August 3, 1997 in City

There Was Life After Tragedy For Special Boy

By The Spokesman-Review
 

He couldn’t speak. He couldn’t walk. His arms often flailed uncontrollably.

He needed round-the-clock, expensive attention from caregivers who fed, clothed and kept him clean.

Some may think that Jason Way would have been better off had he drowned in that unsecured swimming pool two decades ago.

But this could only be asked by someone who had never gazed into Jason’s bright blue eyes. Or fell under the hypnotic spell of his sweet magic smile.

Jason’s worn out body gave out on him last Monday. He was 24 and had spent 22 of those years in a state of profound retardation.

Those who knew and loved Jason don’t describe this young man in terms of a lost life, but rather as a life lived with meaning. Despite overwhelming limitations, Jason managed to touch deeply everyone who came into contact with him.

“He was incredible,” says a choked up Harold Reid, who had helped with Jason’s care since 1980.

“He was limited in his body movement. He had no way of communicating verbally.

“His communication came all through his eyes. He’d look right into you.”

About 125 people attended Jason’s memorial service Friday. It was a moving experience to see so much love and so many tears for a person so lacking by society’s standards of normalcy.

Americans are obsessed with winners. We judge success by a cold balance sheet: wealth and power, beauty and intellect. We idolize athletes like Michael Jordan or handsome movie stars like Tom Cruise.

Jason proves that a life far from perfection can still have deep value.

He loved to laugh. On Sundays he rooted for the Seahawks, watching the games on TV with his best friend - his mom, Rhonda Burr.

Nobody will ever know how much information registered inside Jason’s childlike mind. Caregivers such as Skip Grammer believe he was aware of what was going on around him and used what he had - his expressive eyes and radiant smile - to communicate in the only way he could.

“He had a wonderful sense of humor,” says Grammer, who worked seven years with Jason. “He loved people. He loved being around people. He’s left a big vacuum in a lot of hearts.”

It took a few unattended minutes to forever change a little boy’s life.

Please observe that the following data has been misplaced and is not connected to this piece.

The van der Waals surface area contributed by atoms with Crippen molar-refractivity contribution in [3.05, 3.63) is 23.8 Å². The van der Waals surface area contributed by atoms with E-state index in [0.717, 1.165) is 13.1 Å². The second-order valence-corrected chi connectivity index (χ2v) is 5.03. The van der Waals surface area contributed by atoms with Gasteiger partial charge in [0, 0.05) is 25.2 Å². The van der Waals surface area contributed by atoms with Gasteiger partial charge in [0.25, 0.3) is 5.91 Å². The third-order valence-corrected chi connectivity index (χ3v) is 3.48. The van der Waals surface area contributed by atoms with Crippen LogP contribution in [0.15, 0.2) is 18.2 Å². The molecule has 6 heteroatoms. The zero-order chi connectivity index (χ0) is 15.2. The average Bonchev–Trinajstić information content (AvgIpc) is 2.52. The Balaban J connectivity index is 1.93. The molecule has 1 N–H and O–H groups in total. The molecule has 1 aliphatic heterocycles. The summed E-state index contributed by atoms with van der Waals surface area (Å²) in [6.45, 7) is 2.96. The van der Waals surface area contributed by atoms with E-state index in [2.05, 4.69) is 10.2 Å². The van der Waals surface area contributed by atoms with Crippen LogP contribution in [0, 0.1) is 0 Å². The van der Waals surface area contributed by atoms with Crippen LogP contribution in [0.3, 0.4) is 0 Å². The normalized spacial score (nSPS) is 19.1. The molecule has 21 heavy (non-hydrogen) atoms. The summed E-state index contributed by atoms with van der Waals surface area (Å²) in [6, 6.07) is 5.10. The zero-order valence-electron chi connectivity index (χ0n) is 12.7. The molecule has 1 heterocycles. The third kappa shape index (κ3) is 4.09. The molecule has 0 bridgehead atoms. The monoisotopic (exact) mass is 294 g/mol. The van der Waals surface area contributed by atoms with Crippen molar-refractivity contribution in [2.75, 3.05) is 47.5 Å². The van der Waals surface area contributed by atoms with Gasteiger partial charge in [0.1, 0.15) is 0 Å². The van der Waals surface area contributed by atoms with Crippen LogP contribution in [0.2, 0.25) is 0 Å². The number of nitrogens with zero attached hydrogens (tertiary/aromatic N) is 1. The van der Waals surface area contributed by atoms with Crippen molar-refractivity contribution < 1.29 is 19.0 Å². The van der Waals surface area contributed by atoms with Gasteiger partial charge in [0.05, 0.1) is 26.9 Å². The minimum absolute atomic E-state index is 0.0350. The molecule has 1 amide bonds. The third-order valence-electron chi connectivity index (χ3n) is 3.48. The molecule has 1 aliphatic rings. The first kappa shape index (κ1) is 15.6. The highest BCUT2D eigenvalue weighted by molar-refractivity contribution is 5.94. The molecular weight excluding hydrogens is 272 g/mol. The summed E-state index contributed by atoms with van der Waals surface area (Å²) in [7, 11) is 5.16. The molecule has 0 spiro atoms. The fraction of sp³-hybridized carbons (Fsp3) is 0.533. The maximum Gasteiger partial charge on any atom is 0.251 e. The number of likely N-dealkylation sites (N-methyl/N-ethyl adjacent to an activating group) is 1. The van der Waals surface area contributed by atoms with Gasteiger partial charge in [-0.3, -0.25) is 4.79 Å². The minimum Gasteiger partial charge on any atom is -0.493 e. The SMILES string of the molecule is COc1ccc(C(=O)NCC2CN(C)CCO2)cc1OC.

Disaster struck on Oct. 17, 1975. Separated from her husband, Mike Way, Rhonda was living at a Spokane Valley apartment complex with her two sons: 9-month-old Tracey and 2-1/2-year-old Jason.

Jason was playing with a neighbor girl. They disappeared while Rhonda was tending Tracey. After a frantic search, Jason was found floating face down in the apartment pool.

Deputy sheriffs rushed to the scene and revived the toddler, but the brain damage was done. “I never got over it,” Rhonda says. “I always blame myself, of course. I spent the next several years beating myself up. I fell into bad relationships. Alcohol was a problem for awhile.”

Jason, she says, drew her out of her funk.

“His laughter and smile would cheer me up,” she adds. “I’d think, ‘Gee, what problems do I have?”’ There was a $300,000 court settlement with the pool’s owners. Jason grew up at Eastern State Hospital’s Interlake School for mentally retarded youngsters. When the movement to mainstream people like Jason took hold, he moved into a stateoperated duplex in Spokane.

He even spent a year attending high school. It was a happy time until the last few months, when Jason began suffering frequent seizures and his body began to fail. Doctors eventually ran out of tricks to stop Jason’s downward slide.

“I was glad I could keep him in my life as long as I did,” Rhonda says. “He became such a part of me. He touched so many lives. Jason was truly special.”

, DataTimes ILLUSTRATION: Color photo


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